From Beirut to Jerusalem, to my Bathtub!
Thomas Friedman changed my life. You may have heard of him. He is the left-leaning longtime reporter for the New York Times. He spent several years in Beirut, Lebanon and six more in Jerusalem as the Bureau Chief for the New York Times. He wrote a book that won him the US National Book Award for Non-Fiction in 1989.
My father gave me a copy of From Beirut to Jerusalem, thinking it would interest me. I had no interest in his years in Beirut, although I am sure it was fascinating—I wanted to see what life was like in Israel. You see, my wife is Israeli and she deeply missed life in there. Even though I am Jewish, I had never visited the Holy Land and was a little scared of the war torn Jewish State. I was very content to live my life in the US.
In her frustration with American culture, she would call me square—culturally speaking. I could not understand what she meant by this. Even though I used to pretend in Bible College, as I walked to class, that I was smuggling Bibles over the borders of China or into the USSR, the truth was that the closest I had ever come to leaving America was swimming in the Atlantic Ocean. I had a hunger for danger and adventure, but that is where it stopped.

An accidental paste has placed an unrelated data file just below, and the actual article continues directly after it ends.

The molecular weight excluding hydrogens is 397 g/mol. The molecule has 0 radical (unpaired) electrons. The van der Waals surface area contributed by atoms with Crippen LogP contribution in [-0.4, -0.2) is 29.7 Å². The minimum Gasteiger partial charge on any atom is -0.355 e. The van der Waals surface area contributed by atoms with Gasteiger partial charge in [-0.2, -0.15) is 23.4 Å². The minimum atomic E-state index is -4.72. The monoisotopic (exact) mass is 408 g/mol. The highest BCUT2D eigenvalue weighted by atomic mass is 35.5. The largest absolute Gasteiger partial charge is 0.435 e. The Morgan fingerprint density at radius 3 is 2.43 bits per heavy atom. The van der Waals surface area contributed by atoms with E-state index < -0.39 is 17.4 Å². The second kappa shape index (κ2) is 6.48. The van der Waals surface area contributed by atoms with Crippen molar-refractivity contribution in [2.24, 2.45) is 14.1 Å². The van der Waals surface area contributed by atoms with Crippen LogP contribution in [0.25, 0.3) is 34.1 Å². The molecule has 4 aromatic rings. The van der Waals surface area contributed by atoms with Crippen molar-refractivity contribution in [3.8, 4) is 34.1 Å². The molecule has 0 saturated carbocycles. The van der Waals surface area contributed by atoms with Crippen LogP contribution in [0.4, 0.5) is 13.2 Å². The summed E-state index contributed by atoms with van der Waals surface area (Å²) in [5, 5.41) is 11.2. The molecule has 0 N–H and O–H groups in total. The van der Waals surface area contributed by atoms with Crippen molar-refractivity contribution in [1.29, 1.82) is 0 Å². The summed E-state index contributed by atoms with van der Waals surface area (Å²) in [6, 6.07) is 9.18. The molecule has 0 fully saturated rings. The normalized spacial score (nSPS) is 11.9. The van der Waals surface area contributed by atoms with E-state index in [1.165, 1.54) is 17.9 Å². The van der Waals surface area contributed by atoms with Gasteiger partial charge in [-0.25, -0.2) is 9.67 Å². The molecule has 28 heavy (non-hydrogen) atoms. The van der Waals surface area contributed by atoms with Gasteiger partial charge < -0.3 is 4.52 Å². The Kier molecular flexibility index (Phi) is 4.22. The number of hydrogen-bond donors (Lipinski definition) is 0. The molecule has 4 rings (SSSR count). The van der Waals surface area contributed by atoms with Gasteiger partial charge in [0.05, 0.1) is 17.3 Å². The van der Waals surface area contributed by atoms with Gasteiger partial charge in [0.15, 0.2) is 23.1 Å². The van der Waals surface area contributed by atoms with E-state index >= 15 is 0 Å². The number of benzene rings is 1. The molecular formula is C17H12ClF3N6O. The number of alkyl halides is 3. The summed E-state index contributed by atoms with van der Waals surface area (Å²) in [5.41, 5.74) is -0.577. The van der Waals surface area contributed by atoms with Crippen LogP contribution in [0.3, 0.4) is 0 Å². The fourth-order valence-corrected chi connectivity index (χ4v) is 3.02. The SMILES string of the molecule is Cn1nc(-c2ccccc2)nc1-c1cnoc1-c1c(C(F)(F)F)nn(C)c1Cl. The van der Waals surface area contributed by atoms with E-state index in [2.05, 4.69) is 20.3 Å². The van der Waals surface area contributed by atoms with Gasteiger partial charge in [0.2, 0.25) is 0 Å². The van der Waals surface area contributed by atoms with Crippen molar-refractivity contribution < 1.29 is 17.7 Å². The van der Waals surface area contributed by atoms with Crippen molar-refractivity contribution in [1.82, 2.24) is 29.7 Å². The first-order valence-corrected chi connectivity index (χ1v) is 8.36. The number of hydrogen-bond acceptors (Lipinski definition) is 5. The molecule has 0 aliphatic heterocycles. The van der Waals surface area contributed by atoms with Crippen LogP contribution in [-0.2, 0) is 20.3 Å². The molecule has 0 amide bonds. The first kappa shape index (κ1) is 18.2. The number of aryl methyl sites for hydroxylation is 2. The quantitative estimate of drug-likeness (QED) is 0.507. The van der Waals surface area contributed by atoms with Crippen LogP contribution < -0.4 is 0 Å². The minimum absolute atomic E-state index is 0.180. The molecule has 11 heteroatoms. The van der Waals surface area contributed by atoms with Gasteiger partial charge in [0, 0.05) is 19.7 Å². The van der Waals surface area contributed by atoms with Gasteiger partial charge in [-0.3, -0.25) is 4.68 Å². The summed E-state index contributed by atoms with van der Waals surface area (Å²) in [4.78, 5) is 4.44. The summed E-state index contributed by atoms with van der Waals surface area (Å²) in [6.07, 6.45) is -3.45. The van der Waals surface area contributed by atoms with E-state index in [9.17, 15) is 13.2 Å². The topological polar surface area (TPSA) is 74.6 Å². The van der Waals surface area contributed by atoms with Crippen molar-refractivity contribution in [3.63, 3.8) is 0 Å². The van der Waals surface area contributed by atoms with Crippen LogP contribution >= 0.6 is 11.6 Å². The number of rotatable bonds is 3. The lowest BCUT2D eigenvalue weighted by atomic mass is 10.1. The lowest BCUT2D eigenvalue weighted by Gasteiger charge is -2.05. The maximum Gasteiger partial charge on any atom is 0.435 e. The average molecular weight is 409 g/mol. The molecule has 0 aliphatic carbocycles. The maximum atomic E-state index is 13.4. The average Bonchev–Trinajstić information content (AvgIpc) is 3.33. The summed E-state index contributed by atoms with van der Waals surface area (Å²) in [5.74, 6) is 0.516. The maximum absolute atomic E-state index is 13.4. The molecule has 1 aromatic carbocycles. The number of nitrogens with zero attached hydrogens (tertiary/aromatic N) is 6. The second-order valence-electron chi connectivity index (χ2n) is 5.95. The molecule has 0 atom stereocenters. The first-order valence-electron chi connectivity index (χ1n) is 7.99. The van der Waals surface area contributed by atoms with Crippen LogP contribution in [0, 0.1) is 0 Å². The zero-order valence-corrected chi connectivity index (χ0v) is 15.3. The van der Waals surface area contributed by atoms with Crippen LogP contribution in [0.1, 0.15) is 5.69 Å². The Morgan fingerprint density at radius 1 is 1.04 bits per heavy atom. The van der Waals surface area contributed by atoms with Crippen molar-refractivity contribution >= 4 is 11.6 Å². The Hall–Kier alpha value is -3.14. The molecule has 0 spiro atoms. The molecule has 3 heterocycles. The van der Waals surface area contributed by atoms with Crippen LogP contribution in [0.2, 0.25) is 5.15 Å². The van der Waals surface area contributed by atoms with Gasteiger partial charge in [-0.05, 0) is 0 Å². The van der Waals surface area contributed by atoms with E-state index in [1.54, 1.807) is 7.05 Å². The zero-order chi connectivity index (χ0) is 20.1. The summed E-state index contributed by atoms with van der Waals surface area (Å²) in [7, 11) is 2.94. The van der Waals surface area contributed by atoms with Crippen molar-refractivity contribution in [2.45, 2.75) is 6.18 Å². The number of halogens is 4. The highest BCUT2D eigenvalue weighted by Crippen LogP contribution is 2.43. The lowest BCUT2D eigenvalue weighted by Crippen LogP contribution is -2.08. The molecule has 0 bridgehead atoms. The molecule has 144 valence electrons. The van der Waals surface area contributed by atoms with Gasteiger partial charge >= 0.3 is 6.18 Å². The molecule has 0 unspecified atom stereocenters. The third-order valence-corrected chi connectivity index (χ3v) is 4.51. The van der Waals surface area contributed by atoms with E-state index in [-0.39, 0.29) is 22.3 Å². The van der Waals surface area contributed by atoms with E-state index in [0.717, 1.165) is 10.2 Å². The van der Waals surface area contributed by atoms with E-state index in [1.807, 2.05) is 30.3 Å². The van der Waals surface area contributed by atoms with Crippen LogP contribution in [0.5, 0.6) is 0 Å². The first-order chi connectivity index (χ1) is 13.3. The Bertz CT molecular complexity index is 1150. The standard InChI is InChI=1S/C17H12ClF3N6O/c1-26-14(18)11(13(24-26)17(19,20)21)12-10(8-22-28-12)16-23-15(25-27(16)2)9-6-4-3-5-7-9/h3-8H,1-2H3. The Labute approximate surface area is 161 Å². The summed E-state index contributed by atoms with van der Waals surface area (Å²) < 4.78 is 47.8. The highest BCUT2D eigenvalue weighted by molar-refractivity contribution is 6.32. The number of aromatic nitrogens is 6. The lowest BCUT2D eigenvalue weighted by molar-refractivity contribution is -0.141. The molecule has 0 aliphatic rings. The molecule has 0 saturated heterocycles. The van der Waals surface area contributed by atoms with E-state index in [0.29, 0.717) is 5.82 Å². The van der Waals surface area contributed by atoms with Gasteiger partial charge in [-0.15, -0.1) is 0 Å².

So I began to read Thomas Friedman’s book. And the more I read, the more I understood that my wife was right. Culturally, I was square. I spoke one language (strange for most people outside the US) and had never even ventured past the Mississippi River (that I can remember). Here Friedman described another world.
A Different Mentality
His book is not about his politics, but a memoir of his time there. He describes the uniqueness of the culture. One story I still remember after twenty years is about a shop owner. The story was meant to illustrate the mentality of people who daily live under the threat of annihilation. The future is now. Not in a week, and definitely not in a year.
He buys a clock radio with a one-year warranty. It breaks after nine months. He takes it back and tells the merchant, a friend of his, that it is broken and he wants to return it.
The man said, “But you’ve had it for nine months!”
“Yes, I know,” responds Freidman, “but it has a one-year warranty.”
“I realize that, but you have had it for nine months!”
Friedman tried to explain that all he had to do was sent it back to the manufacture and they would replace it, but there was no reaching this man. All that mattered was that he already used it for nine months. Be happy it worked that long!
I read this book with great fascination. But it was one night in particular where I fell in love. And strangely enough it was in a bathtub, I jumped in to relax and took Thomas with me—the book that is. The more I read, the more I said to myself: These are my people! I belong in Israel.